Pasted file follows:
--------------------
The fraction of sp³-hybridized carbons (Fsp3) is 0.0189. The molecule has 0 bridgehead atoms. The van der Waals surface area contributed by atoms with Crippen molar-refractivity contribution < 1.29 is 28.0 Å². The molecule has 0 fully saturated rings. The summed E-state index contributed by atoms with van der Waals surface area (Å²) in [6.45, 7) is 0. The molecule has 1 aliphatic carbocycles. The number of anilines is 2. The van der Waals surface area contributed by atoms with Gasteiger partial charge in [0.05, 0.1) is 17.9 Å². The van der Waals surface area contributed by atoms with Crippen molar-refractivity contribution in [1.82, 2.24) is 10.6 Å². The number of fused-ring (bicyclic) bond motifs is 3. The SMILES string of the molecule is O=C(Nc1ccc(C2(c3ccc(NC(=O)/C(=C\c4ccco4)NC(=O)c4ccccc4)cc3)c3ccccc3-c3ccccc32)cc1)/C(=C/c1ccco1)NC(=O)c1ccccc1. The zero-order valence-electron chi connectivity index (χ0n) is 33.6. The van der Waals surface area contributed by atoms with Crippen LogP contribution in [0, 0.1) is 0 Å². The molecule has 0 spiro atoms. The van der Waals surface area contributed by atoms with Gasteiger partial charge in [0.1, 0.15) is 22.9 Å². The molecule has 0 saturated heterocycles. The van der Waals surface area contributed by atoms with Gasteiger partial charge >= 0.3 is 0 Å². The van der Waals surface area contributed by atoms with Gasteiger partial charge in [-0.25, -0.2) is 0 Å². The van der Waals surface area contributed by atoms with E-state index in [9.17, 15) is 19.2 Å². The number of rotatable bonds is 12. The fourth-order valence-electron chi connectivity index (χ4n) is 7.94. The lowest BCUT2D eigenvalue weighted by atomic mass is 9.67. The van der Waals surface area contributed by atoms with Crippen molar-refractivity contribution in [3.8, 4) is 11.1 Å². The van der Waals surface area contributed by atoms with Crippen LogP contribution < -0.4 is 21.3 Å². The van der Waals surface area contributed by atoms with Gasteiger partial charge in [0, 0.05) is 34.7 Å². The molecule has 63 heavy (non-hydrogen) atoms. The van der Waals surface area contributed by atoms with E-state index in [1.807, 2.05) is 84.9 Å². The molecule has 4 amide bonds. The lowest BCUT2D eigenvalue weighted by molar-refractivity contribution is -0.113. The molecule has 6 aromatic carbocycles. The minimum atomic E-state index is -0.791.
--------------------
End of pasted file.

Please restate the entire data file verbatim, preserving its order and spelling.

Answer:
The fraction of sp³-hybridized carbons (Fsp3) is 0.0189. The molecule has 0 bridgehead atoms. The van der Waals surface area contributed by atoms with Crippen molar-refractivity contribution < 1.29 is 28.0 Å². The molecule has 0 fully saturated rings. The summed E-state index contributed by atoms with van der Waals surface area (Å²) in [6.45, 7) is 0. The molecule has 1 aliphatic carbocycles. The number of anilines is 2. The van der Waals surface area contributed by atoms with Gasteiger partial charge in [0.05, 0.1) is 17.9 Å². The van der Waals surface area contributed by atoms with Crippen molar-refractivity contribution in [1.82, 2.24) is 10.6 Å². The number of fused-ring (bicyclic) bond motifs is 3. The SMILES string of the molecule is O=C(Nc1ccc(C2(c3ccc(NC(=O)/C(=C\c4ccco4)NC(=O)c4ccccc4)cc3)c3ccccc3-c3ccccc32)cc1)/C(=C/c1ccco1)NC(=O)c1ccccc1. The zero-order valence-electron chi connectivity index (χ0n) is 33.6. The van der Waals surface area contributed by atoms with Crippen LogP contribution in [0, 0.1) is 0 Å². The molecule has 0 spiro atoms. The van der Waals surface area contributed by atoms with Gasteiger partial charge in [0.1, 0.15) is 22.9 Å². The molecule has 0 saturated heterocycles. The van der Waals surface area contributed by atoms with Gasteiger partial charge >= 0.3 is 0 Å². The van der Waals surface area contributed by atoms with Gasteiger partial charge in [-0.25, -0.2) is 0 Å². The van der Waals surface area contributed by atoms with E-state index in [9.17, 15) is 19.2 Å². The number of rotatable bonds is 12. The fourth-order valence-electron chi connectivity index (χ4n) is 7.94. The lowest BCUT2D eigenvalue weighted by atomic mass is 9.67. The van der Waals surface area contributed by atoms with Crippen molar-refractivity contribution in [3.8, 4) is 11.1 Å². The van der Waals surface area contributed by atoms with Crippen LogP contribution < -0.4 is 21.3 Å². The van der Waals surface area contributed by atoms with Gasteiger partial charge in [0, 0.05) is 34.7 Å². The molecule has 63 heavy (non-hydrogen) atoms. The van der Waals surface area contributed by atoms with E-state index in [1.807, 2.05) is 84.9 Å². The molecule has 4 amide bonds. The lowest BCUT2D eigenvalue weighted by molar-refractivity contribution is -0.113. The molecule has 6 aromatic carbocycles. The minimum atomic E-state index is -0.791.